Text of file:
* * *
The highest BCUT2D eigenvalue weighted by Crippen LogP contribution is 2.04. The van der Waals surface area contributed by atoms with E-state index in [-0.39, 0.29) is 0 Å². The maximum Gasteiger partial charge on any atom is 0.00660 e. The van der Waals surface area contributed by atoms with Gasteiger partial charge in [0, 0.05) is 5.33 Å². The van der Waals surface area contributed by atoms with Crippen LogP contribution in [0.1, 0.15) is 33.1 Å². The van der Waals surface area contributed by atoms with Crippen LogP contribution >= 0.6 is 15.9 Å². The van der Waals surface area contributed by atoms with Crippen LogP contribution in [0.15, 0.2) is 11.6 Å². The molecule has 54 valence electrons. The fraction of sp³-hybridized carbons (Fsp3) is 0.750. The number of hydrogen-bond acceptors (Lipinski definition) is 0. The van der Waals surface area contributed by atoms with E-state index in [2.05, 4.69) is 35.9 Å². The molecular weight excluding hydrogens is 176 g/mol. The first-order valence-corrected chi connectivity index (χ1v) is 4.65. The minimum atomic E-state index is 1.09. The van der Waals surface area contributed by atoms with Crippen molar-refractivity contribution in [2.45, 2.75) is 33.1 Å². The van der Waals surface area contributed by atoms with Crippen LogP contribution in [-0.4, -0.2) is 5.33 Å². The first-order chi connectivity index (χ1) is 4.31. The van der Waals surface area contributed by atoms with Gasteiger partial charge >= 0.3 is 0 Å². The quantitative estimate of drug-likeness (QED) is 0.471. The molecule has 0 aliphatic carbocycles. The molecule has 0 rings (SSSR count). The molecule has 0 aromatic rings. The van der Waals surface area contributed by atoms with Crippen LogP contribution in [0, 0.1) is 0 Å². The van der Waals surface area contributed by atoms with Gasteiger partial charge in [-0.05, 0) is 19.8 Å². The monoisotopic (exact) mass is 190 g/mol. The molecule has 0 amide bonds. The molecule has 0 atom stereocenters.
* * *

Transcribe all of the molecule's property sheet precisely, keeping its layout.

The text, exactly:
The highest BCUT2D eigenvalue weighted by Crippen LogP contribution is 2.04. The van der Waals surface area contributed by atoms with E-state index in [-0.39, 0.29) is 0 Å². The maximum Gasteiger partial charge on any atom is 0.00660 e. The van der Waals surface area contributed by atoms with Gasteiger partial charge in [0, 0.05) is 5.33 Å². The van der Waals surface area contributed by atoms with Crippen LogP contribution in [0.1, 0.15) is 33.1 Å². The van der Waals surface area contributed by atoms with Crippen LogP contribution >= 0.6 is 15.9 Å². The van der Waals surface area contributed by atoms with Crippen LogP contribution in [0.15, 0.2) is 11.6 Å². The molecule has 54 valence electrons. The fraction of sp³-hybridized carbons (Fsp3) is 0.750. The number of hydrogen-bond acceptors (Lipinski definition) is 0. The van der Waals surface area contributed by atoms with E-state index in [2.05, 4.69) is 35.9 Å². The molecular weight excluding hydrogens is 176 g/mol. The first-order valence-corrected chi connectivity index (χ1v) is 4.65. The minimum atomic E-state index is 1.09. The van der Waals surface area contributed by atoms with Crippen molar-refractivity contribution in [2.45, 2.75) is 33.1 Å². The van der Waals surface area contributed by atoms with Crippen LogP contribution in [-0.4, -0.2) is 5.33 Å². The first-order chi connectivity index (χ1) is 4.31. The van der Waals surface area contributed by atoms with Gasteiger partial charge >= 0.3 is 0 Å². The quantitative estimate of drug-likeness (QED) is 0.471. The molecule has 0 aliphatic carbocycles. The molecule has 0 rings (SSSR count). The molecule has 0 aromatic rings. The van der Waals surface area contributed by atoms with Crippen LogP contribution in [0, 0.1) is 0 Å². The van der Waals surface area contributed by atoms with Gasteiger partial charge in [-0.05, 0) is 19.8 Å². The monoisotopic (exact) mass is 190 g/mol. The molecule has 0 amide bonds. The molecule has 0 atom stereocenters.